With these thoughts in mind I began to read various collections of verse by those poets who were either born in Worcestershire or who were inspired by its landscape. It did not take very long before I found a poem that would ultimately open the cycle: it was John Masefield’s dramatic poem On Malvern Hill. It recalls the early history of Worcestershire and in particular the occupation by the Romans. Masefield relates the famous story of the battle fought between Caractacus – the leader of the ancient Britons – and the Romans. Through Masefield’s eyes we are made witness to a particular moment in the battle for Caractacus’s hill fort. The poem’s first line evokes a windswept scene on the hills – ‘The wind is brushing down the clover / it beats the tossing branches bare’. The music begins in a similar fashion, with a turbulent and ominous sounding group of fast-moving semiquavers, heard low down in the piano and which is followed by the vocal entry. Although, the music that underpins the first two stanzas is essentially strophic in nature, it soon gives way to a dramatic central section. Here, the poet conjures up an image of the Roman Army as they attempt to break through the British lines. Musically, this section is heralded by a quasi trompette fanfare, heard initially on the piano. This strident rhythmic figure descends through the octaves and settles to form the basis of a new texture – one that seeks to convey the oppressive atmosphere of the lines ‘The Roman line, the Roman order / Swayed forwards to the blind assault’.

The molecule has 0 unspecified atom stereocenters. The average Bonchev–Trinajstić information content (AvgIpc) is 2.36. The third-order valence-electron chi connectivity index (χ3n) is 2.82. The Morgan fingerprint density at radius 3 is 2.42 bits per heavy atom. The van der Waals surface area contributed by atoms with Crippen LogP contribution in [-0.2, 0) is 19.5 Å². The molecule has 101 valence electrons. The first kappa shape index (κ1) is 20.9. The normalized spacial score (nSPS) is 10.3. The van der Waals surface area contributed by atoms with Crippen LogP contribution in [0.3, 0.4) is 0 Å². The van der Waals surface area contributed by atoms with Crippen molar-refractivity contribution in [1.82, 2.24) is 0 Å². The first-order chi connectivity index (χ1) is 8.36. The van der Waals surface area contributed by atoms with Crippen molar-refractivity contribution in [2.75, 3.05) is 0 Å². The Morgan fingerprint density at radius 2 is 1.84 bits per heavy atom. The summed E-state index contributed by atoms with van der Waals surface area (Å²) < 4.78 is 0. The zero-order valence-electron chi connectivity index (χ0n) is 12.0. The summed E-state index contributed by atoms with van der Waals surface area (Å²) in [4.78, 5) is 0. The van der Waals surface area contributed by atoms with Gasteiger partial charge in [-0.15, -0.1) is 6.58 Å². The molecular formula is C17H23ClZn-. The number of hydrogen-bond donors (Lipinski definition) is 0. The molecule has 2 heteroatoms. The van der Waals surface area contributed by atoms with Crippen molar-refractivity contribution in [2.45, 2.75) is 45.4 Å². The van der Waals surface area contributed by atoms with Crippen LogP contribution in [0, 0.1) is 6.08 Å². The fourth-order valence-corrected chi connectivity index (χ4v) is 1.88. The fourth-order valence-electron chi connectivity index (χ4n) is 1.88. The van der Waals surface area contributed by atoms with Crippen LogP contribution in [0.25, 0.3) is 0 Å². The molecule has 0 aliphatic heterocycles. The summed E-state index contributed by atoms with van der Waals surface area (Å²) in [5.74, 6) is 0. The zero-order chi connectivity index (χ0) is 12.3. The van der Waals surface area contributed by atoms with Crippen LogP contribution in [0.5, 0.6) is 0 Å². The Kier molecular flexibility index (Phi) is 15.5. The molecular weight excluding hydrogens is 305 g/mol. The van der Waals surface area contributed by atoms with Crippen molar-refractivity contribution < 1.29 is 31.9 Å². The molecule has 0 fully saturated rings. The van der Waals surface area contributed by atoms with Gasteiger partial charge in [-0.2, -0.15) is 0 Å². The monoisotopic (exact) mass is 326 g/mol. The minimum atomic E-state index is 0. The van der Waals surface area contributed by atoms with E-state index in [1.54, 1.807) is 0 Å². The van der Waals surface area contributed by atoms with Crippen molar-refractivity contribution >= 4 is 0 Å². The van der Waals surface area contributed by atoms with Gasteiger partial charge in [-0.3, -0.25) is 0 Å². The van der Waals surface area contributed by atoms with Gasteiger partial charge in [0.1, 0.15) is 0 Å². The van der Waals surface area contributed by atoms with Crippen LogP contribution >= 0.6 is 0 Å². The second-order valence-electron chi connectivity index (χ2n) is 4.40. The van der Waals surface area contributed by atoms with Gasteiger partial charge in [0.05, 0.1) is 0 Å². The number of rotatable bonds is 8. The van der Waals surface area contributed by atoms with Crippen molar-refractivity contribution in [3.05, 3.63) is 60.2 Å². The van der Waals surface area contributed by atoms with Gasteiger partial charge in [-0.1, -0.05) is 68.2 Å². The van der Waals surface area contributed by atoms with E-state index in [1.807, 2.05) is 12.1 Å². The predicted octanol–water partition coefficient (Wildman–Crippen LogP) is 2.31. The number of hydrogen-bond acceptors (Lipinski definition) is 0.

After a slow build up in both tension and dynamics, a musical climax is reached on the words ‘Spearman and charioteer and bowman / Charged and were scattered into spray’. The music then subsides and becomes ever more subdued as a solo violin cantilena is heard floating high above a soft and shimmering accompaniment. This music of ‘twilight’ attempts to evoke the poignant scene, as the beaten warriors leave the battle ‘Dead on the clansmen’s wicker shields’. In the final stanza, the song’s turbulent opening music makes a returnbefore slowing down in preparation for the final lines, ‘Quiet are clan and chief, and quiet / Centurion and signifer’ ending the song in the gloom of dusk.
By contrast the second song – is a setting of A. E. Housman’s poem ‘How Clear, How Lovely Bright’ from ‘More Poems’. As with many of Housman’s poems what appears at first sight to be a simple lyric often underlies a coded and deeply personal narrative. In this case, the poet tells of his unrequited love for Moses Jackson and how it had a stultifying effect on his life. The poem opens with all the hopefulness of a new day. ‘How clear, how lovely bright,/ How beautiful to sight/ Those beams of morning play’ The music’s buoyant rhythms seek to convey the poem’s sense of anticipation. The song follows closely the poem’s tri-partite structure. In the second stanza, the poet’s earlier optimism gives way to more reflective thoughts. ‘To-day I shall be strong, / No more shall yield to wrong, / Shall squander life no more’ Heralded by a bell-like figure in the piano and sustained by an insistent rhythmic pedal in the ‘cello, the poem and music now chime a note of defiance, ‘Days lost, I know not how / I shall retrieve them now / Now I shall keep the vow / I never kept before’. The final verse brings a restatement of the song’s opening material, but the earlier sanguinity has been replaced by the stark realisation that the vows the poet intended to keep had ‘died into the west away’. On the final line the voice repeats a downward interval of a major third three times on the word ‘falls’, to mirror the darkness and finality of this ‘remorseful day’.